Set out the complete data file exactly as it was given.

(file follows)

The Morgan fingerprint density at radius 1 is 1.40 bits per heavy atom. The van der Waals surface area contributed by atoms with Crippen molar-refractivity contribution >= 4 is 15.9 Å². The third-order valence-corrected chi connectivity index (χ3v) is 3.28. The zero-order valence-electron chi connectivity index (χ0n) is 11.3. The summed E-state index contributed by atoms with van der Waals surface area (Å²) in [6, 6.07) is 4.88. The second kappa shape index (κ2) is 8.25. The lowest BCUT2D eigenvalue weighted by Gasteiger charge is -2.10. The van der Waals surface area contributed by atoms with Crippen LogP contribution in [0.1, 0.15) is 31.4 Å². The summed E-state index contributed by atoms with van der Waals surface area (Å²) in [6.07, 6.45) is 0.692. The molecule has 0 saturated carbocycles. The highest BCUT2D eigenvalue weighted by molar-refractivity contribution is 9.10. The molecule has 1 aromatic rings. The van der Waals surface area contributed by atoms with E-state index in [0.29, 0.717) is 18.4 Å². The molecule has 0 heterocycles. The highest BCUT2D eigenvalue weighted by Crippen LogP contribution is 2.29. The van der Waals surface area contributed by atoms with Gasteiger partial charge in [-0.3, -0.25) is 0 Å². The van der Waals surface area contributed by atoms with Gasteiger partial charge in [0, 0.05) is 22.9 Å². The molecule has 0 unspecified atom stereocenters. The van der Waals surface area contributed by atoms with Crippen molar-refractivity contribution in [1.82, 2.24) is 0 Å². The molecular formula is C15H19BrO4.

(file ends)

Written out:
The Morgan fingerprint density at radius 1 is 1.40 bits per heavy atom. The van der Waals surface area contributed by atoms with Crippen molar-refractivity contribution >= 4 is 15.9 Å². The third-order valence-corrected chi connectivity index (χ3v) is 3.28. The zero-order valence-electron chi connectivity index (χ0n) is 11.3. The summed E-state index contributed by atoms with van der Waals surface area (Å²) in [6, 6.07) is 4.88. The second kappa shape index (κ2) is 8.25. The lowest BCUT2D eigenvalue weighted by Gasteiger charge is -2.10. The van der Waals surface area contributed by atoms with Crippen LogP contribution in [0.1, 0.15) is 31.4 Å². The summed E-state index contributed by atoms with van der Waals surface area (Å²) in [6.07, 6.45) is 0.692. The molecule has 0 saturated carbocycles. The highest BCUT2D eigenvalue weighted by molar-refractivity contribution is 9.10. The molecule has 1 aromatic rings. The van der Waals surface area contributed by atoms with E-state index in [0.29, 0.717) is 18.4 Å². The molecule has 0 heterocycles. The highest BCUT2D eigenvalue weighted by Crippen LogP contribution is 2.29. The van der Waals surface area contributed by atoms with Gasteiger partial charge in [-0.3, -0.25) is 0 Å². The van der Waals surface area contributed by atoms with Gasteiger partial charge in [0, 0.05) is 22.9 Å². The molecule has 0 unspecified atom stereocenters. The van der Waals surface area contributed by atoms with Crippen molar-refractivity contribution in [1.82, 2.24) is 0 Å². The molecular formula is C15H19BrO4.